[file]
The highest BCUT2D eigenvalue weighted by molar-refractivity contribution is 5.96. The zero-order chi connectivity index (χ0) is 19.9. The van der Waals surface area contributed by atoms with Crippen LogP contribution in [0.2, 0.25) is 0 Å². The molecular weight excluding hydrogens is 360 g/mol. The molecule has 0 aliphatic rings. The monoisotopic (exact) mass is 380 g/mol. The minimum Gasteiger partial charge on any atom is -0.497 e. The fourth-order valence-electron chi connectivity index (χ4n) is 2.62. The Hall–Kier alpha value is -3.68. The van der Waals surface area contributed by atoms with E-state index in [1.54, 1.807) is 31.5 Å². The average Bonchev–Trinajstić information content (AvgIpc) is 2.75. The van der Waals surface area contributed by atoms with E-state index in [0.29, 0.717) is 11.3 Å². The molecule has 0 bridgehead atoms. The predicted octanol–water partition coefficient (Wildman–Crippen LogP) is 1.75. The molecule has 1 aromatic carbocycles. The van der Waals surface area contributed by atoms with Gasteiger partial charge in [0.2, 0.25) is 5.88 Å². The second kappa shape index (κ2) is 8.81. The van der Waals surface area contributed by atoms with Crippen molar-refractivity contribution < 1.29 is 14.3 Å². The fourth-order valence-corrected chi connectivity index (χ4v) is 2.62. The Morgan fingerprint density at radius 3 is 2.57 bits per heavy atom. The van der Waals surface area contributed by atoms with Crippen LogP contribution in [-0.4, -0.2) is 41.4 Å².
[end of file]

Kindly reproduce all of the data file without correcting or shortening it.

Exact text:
The highest BCUT2D eigenvalue weighted by molar-refractivity contribution is 5.96. The zero-order chi connectivity index (χ0) is 19.9. The van der Waals surface area contributed by atoms with Crippen LogP contribution in [0.2, 0.25) is 0 Å². The molecular weight excluding hydrogens is 360 g/mol. The molecule has 0 aliphatic rings. The monoisotopic (exact) mass is 380 g/mol. The minimum Gasteiger partial charge on any atom is -0.497 e. The fourth-order valence-electron chi connectivity index (χ4n) is 2.62. The Hall–Kier alpha value is -3.68. The van der Waals surface area contributed by atoms with E-state index in [1.54, 1.807) is 31.5 Å². The average Bonchev–Trinajstić information content (AvgIpc) is 2.75. The van der Waals surface area contributed by atoms with E-state index in [0.29, 0.717) is 11.3 Å². The molecule has 0 bridgehead atoms. The predicted octanol–water partition coefficient (Wildman–Crippen LogP) is 1.75. The molecule has 1 aromatic carbocycles. The van der Waals surface area contributed by atoms with Gasteiger partial charge in [0.2, 0.25) is 5.88 Å². The second kappa shape index (κ2) is 8.81. The van der Waals surface area contributed by atoms with Crippen molar-refractivity contribution < 1.29 is 14.3 Å². The fourth-order valence-corrected chi connectivity index (χ4v) is 2.62. The Morgan fingerprint density at radius 3 is 2.57 bits per heavy atom. The van der Waals surface area contributed by atoms with Crippen LogP contribution in [-0.4, -0.2) is 41.4 Å².